In the Vayaveeya
Sanhita of the Shiva
Maha Purana, the appearance of
Shiva-Shakti as “Ardhanarishwara”
upon the Stuti (prayer) by Lord Brahma
has been narrated by Vaayu Deva, the Hindu god of wind. At the beginning of his
creation, Brahmaji was unable to find a way in which the various species could
procreate and expand the Srishti (creation). Inspired by his “Buddhi” or
wisdom, Lord Brahma meditated upon Shiva,
who revealed himself as “Ardhanarishwara” highlighting the balance of male and
female, Purusha and Prakriti, that is at the base of the process of creation.
enchanting white marble statue of Ardhanarishwara, Shiva and Parvati are
represented as the source of Brahma’s Srishti. Shiva with a crescent moon and a
stream of river-goddess Ganga adorning his matted locks, a serpent around his
neck, Baagha-charma (hide of the tiger) as his clothing, and his Trishul
(trident) in his hand is the pinnacle of the powers of Purusha (primordial
male). Goddess Parvati holding a Kamandalu (ascetic’s water pot) and a fresh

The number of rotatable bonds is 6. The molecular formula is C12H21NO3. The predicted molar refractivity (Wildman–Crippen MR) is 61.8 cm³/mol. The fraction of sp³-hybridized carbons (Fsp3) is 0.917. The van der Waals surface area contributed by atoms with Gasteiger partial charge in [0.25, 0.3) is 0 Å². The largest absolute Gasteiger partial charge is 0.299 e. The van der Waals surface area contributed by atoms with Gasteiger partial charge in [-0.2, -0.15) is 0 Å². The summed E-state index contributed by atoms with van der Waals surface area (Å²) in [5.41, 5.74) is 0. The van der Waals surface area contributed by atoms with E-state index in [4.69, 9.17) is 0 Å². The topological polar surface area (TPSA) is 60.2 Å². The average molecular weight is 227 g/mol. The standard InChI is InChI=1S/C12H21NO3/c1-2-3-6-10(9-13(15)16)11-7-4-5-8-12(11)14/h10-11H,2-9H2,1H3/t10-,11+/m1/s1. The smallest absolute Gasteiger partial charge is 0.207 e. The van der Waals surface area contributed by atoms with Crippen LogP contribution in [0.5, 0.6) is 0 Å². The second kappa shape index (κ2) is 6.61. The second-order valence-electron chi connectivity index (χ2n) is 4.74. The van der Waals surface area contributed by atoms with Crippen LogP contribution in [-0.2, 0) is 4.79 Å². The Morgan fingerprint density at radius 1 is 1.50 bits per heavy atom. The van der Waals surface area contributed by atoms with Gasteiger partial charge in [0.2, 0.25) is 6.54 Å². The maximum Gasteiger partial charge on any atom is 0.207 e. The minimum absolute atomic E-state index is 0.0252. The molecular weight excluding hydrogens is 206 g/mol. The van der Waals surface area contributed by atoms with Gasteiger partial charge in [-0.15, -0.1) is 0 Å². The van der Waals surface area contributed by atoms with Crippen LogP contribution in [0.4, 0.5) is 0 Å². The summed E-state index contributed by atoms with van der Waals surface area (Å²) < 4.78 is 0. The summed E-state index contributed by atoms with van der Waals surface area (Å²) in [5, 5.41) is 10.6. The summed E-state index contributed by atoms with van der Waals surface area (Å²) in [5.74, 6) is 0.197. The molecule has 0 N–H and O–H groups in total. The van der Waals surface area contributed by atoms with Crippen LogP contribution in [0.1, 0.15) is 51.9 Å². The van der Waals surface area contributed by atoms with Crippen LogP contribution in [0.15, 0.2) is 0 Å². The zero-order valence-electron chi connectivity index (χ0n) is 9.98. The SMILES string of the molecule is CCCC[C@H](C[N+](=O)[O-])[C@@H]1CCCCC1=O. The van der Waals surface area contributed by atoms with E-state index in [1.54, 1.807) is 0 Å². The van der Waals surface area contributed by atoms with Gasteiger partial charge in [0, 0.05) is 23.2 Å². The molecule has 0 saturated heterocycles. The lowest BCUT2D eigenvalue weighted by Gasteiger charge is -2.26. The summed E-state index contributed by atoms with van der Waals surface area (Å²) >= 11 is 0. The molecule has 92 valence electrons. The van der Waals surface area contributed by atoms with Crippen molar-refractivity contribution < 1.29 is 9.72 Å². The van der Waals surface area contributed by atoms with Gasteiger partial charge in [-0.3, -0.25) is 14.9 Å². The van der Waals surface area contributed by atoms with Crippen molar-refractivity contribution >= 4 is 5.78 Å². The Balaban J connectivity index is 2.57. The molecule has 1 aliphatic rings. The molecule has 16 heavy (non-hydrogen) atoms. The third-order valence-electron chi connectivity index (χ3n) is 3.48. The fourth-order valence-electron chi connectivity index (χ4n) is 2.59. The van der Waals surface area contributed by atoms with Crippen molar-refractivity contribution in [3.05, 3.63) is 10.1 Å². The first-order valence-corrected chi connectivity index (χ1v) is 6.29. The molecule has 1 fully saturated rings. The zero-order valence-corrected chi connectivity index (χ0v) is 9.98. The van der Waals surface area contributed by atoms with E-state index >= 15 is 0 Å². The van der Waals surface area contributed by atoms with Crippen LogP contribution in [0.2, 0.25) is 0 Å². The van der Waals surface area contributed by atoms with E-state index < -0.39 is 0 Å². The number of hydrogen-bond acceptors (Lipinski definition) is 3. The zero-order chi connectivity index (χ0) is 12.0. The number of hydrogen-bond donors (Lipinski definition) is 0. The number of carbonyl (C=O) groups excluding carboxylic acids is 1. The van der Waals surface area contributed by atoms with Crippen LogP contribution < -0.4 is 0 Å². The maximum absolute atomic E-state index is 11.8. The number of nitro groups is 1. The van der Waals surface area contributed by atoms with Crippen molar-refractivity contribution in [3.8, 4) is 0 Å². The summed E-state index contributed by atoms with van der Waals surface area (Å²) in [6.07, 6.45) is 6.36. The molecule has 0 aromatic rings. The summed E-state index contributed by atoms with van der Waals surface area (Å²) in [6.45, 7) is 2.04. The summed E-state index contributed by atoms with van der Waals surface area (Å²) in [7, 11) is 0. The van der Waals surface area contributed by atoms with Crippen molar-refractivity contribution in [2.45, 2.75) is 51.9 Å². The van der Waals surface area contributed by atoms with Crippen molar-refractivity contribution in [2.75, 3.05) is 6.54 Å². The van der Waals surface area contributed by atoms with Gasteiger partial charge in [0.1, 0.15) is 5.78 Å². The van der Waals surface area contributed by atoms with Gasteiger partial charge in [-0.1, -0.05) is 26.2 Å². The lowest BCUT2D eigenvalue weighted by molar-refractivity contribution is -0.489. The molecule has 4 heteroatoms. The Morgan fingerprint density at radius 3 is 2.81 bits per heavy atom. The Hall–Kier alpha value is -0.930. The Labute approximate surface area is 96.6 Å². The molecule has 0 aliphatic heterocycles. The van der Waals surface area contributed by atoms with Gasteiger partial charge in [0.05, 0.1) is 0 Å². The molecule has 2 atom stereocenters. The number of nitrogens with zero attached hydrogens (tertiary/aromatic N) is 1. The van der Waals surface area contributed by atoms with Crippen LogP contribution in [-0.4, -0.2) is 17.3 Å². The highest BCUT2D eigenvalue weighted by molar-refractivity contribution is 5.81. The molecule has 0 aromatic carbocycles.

lotus-bud (a symbol of the beginning of the creationary process) is draped in a
lovely sari and queenly ornaments. She is the enabler of Lord Brahma,
“Para-Shakti” (the primordial feminine potency), as the point of origin of all
female life forms, with whom the vision of procreation is achieved.
The use of white
marble in this Ardhanarishwara icon has increased the divine aesthetic quality
of the statue four-fold. A blue-tinted halo marks the celestial aura of
Ardhanarishwara. Tiny jewels are used to decorate the marble Ardhanarishwara
statue. Shiva’s eye is half-closed, signifying his eternal yogic state, while
the fully opened eye of goddess Parvati signifies her active presence in the Srishti.
Together, Shiva-Shakti in this white marble Ardhanarishwara statue, are the
divine father and mother whose benedictions are what lies beneath every aspect
of the universe.
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